In order to get your seedlings growing, place the seed flat (or pots) in an area that receives plenty of bright, indirect light. Your seedlings need to be shaded from direct sunlight, but you will also want to ensure that the temperature remains 70-75 degrees (Fahrenheit) during the day and no colder than 60 degrees at night during the plants’ initial growing period. If starting in a flat, the seedlings will need to be moved to individual pots when they reach two inches tall. When time to transplant, the ideal outdoor temperature should be between 50-55 degrees (Fahrenheit). Avoid moving celery outdoors during unusually cold spells, or before the soil has reached at least 55 degrees, as celery can tend to “bolt” – or prematurely go to flower – in cold conditions

Growing from Starter Plants

When planting your celery transplants outdoors in your main garden, you’ll want to dig your holes just big enough for the celery transplant root ball. Space each hole 6 to 8 inches apart, and space the rows two to three feel apart. Only set the celery as deep as they grew in their pots. Finish by watering each transplant with compost tea.

Celery is often grown from transplants, which are small seedlings that you purchase ready-to-plant in your garden. You can also “overwinter” your own celery crop indoors, which will effectively allow you to produce your own celery transplants. This is accomplished by gently digging up the celery before the first frost and placing the root ball in a mason jar with a small amount of water. Keep the jar indoors during the winter. On the other hand, if you are in a region with mild winters, it is safe to overwinter your celery crop outdoors under a thick layer of wood chips. Either method will allow you to grow mature celery from your own seedlings the following spring.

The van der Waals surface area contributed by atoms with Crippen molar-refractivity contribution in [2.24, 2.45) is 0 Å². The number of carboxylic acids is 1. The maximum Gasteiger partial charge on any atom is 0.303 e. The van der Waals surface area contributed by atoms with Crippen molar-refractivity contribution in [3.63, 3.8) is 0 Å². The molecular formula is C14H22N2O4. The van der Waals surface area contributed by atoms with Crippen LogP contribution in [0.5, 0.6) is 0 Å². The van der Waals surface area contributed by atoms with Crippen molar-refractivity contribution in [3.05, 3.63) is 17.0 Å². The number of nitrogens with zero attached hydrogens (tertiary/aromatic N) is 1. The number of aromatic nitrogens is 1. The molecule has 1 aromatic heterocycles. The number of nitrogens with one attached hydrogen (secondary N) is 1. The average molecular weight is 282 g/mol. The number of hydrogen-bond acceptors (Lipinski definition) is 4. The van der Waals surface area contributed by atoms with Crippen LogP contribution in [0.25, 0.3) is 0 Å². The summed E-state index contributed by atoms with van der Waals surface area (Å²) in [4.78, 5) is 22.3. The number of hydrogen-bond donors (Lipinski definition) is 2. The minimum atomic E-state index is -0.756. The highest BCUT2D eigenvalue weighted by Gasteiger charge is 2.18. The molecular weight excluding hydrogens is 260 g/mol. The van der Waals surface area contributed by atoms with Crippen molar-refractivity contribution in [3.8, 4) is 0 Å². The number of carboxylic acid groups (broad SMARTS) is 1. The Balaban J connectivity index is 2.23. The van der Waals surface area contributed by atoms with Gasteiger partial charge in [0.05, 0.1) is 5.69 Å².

Watering and Mulching

Celery is a heavy feeder. It is ideal to cover the tops of celery beds with wood chips or another organic material that will feed the soil as it decomposes, as well as prevent weeds.

Celery also needs a great deal of water. When planted within containers, celery’s watering needs an increase. As with all plants, excellent drainage is critical in order to avoid rot and other diseases.

Companion Planting for Celery

There are many vegetables listed as excellent companion plants for celery, including tomatoes, spinach, onions, and beans. In addition, members of the cabbage family benefit when planted near celery because the scent of the celery plant will repel certain insects that attack the cabbage!

Some flowers are ideal companions for the celery crop, as well. This list includes daisies and snapdragons. These flowers both repel predators, as well as attract helpful wasps, which eat other insects. Some herbs – such as thyme, sage, basil, and dill – are also beneficial to celery for this same reason.